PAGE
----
David questions the mayor frequently throughout the trial. ” he pushes against the social pressure to obey the mayor and admit guilt to the supposed crimes.This act of defiance demonstrates his disruption of social order.Tags: Need For Business PlanEssay About The Lovely BonesPersonal Statement Essay FormatSocial Work Research Paper TopicsRise Of Adolf Hitler EssayLewis Culture Of Poverty Thesis
This means that David has implanted the idea that there is somewhere else, another place that functions differently.
This displays the importance of viewing things multidimensionally as described in the 2015 graphic novel by Nick Sousanis, .
The boy hands the book to David, by Mark Twain, as David turns through its pages he notices that the majority of them are no longer blank.
Jennifer explains that the pages filled in as she shared the parts of the book she remembered.
The teenagers are able to use this different perspective to unflatten their conventional thinking (Sousanis).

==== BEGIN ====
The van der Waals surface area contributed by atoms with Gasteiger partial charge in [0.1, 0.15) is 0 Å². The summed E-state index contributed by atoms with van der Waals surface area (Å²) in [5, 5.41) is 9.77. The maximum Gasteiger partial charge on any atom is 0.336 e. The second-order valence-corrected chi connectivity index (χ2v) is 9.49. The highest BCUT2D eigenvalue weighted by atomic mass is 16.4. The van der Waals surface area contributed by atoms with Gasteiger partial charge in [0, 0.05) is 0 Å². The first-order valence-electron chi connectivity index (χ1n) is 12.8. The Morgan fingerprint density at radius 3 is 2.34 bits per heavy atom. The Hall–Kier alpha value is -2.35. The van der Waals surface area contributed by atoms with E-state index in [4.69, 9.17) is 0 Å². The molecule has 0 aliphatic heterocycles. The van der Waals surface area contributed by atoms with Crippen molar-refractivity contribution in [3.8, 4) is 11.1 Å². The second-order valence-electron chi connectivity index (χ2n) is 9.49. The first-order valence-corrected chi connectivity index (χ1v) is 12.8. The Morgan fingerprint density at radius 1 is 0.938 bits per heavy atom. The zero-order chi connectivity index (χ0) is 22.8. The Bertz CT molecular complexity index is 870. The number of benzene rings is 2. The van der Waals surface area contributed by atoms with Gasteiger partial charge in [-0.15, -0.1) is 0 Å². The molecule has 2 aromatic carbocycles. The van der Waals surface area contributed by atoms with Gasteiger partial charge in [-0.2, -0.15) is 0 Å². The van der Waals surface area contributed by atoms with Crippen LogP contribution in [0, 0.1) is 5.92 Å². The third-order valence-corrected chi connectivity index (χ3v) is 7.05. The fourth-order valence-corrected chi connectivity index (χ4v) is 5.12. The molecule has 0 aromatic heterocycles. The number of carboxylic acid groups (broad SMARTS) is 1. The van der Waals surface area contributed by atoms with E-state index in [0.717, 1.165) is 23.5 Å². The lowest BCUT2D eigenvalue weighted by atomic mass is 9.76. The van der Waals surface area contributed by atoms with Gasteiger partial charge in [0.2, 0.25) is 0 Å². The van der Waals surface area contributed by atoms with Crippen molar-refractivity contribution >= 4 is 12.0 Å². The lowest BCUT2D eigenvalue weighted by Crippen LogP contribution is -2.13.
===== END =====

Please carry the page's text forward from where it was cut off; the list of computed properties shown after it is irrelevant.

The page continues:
Then the group asks “What’s outside of Pleasantville?The night after the fire David walks into the soda shop to a crowd of his peers waiting to ask him how he knew the way to stop the fire.David says, “well, where I used to live that’s just what firemen did.” When David reveals that he’s from outside of Pleasantville he creates another “cultural mode of seeing” (Cohen 81).As he becomes more invested with the townspeople, specifically the teenagers, he gradually shifts into the monster seen by the black & white townspeople.Jeffrey Jerome Cohen’s essay, “Monster Culture (Seven Theses)” examines how monsters reflect cultural fears.The books were blank, because the desire to read and the desire for knowledge was nonexistent.When asked to describe the ending of , David says, “they were going up the river trying to get free and in trying to get free, they see that they’re sort of free already.” The description of the end of the book relates to the town’s struggle for freedom.The scene ends with another teen handing David another book to tell them about.As David and Jennifer continuously broke through categories, they began to normalize pleasurable practices like sex, reading, music and dancing among the open-minded individuals of Pleasantville.Pleasantville’s division into colored and non-colored people mirrors the segregation that was prevalent throughout the United States in the 1920’s.The mural’s depiction of burning books, teenage sex and the town hall sinking into the ground was accessible to everyone in town.